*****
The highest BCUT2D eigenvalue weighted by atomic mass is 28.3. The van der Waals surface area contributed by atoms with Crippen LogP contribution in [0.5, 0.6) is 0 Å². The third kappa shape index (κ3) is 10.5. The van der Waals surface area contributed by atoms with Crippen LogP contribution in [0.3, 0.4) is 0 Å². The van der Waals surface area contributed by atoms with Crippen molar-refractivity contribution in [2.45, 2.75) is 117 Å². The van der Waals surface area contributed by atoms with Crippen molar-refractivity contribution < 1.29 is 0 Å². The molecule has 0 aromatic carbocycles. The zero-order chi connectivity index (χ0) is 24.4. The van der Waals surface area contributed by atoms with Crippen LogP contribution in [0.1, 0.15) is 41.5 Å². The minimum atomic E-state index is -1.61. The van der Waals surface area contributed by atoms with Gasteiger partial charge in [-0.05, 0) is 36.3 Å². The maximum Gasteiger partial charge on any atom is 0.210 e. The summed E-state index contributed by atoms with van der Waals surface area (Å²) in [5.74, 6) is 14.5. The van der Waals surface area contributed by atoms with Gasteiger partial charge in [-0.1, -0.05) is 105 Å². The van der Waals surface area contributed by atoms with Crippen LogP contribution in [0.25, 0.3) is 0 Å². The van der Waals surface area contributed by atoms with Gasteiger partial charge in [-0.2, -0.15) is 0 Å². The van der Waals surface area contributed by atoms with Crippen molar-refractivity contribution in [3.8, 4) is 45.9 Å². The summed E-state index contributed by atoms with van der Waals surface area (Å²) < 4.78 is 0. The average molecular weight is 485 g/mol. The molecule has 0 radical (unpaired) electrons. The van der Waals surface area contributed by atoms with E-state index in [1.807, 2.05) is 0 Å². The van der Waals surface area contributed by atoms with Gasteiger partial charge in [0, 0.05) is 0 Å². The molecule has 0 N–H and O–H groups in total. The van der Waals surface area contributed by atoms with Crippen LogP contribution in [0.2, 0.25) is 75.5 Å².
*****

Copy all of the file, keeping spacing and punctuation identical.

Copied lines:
The highest BCUT2D eigenvalue weighted by atomic mass is 28.3. The van der Waals surface area contributed by atoms with Crippen LogP contribution in [0.5, 0.6) is 0 Å². The third kappa shape index (κ3) is 10.5. The van der Waals surface area contributed by atoms with Crippen LogP contribution in [0.3, 0.4) is 0 Å². The van der Waals surface area contributed by atoms with Crippen molar-refractivity contribution in [2.45, 2.75) is 117 Å². The van der Waals surface area contributed by atoms with Crippen molar-refractivity contribution < 1.29 is 0 Å². The molecule has 0 aromatic carbocycles. The zero-order chi connectivity index (χ0) is 24.4. The van der Waals surface area contributed by atoms with Crippen LogP contribution in [0.1, 0.15) is 41.5 Å². The minimum atomic E-state index is -1.61. The van der Waals surface area contributed by atoms with Gasteiger partial charge in [-0.05, 0) is 36.3 Å². The maximum Gasteiger partial charge on any atom is 0.210 e. The summed E-state index contributed by atoms with van der Waals surface area (Å²) in [5.74, 6) is 14.5. The van der Waals surface area contributed by atoms with Gasteiger partial charge in [-0.1, -0.05) is 105 Å². The van der Waals surface area contributed by atoms with Crippen LogP contribution in [0.25, 0.3) is 0 Å². The van der Waals surface area contributed by atoms with Gasteiger partial charge in [-0.2, -0.15) is 0 Å². The van der Waals surface area contributed by atoms with Crippen molar-refractivity contribution in [3.8, 4) is 45.9 Å². The summed E-state index contributed by atoms with van der Waals surface area (Å²) < 4.78 is 0. The average molecular weight is 485 g/mol. The molecule has 0 radical (unpaired) electrons. The van der Waals surface area contributed by atoms with E-state index in [1.807, 2.05) is 0 Å². The van der Waals surface area contributed by atoms with Gasteiger partial charge in [0, 0.05) is 0 Å². The molecule has 0 N–H and O–H groups in total. The van der Waals surface area contributed by atoms with Crippen LogP contribution in [0.2, 0.25) is 75.5 Å².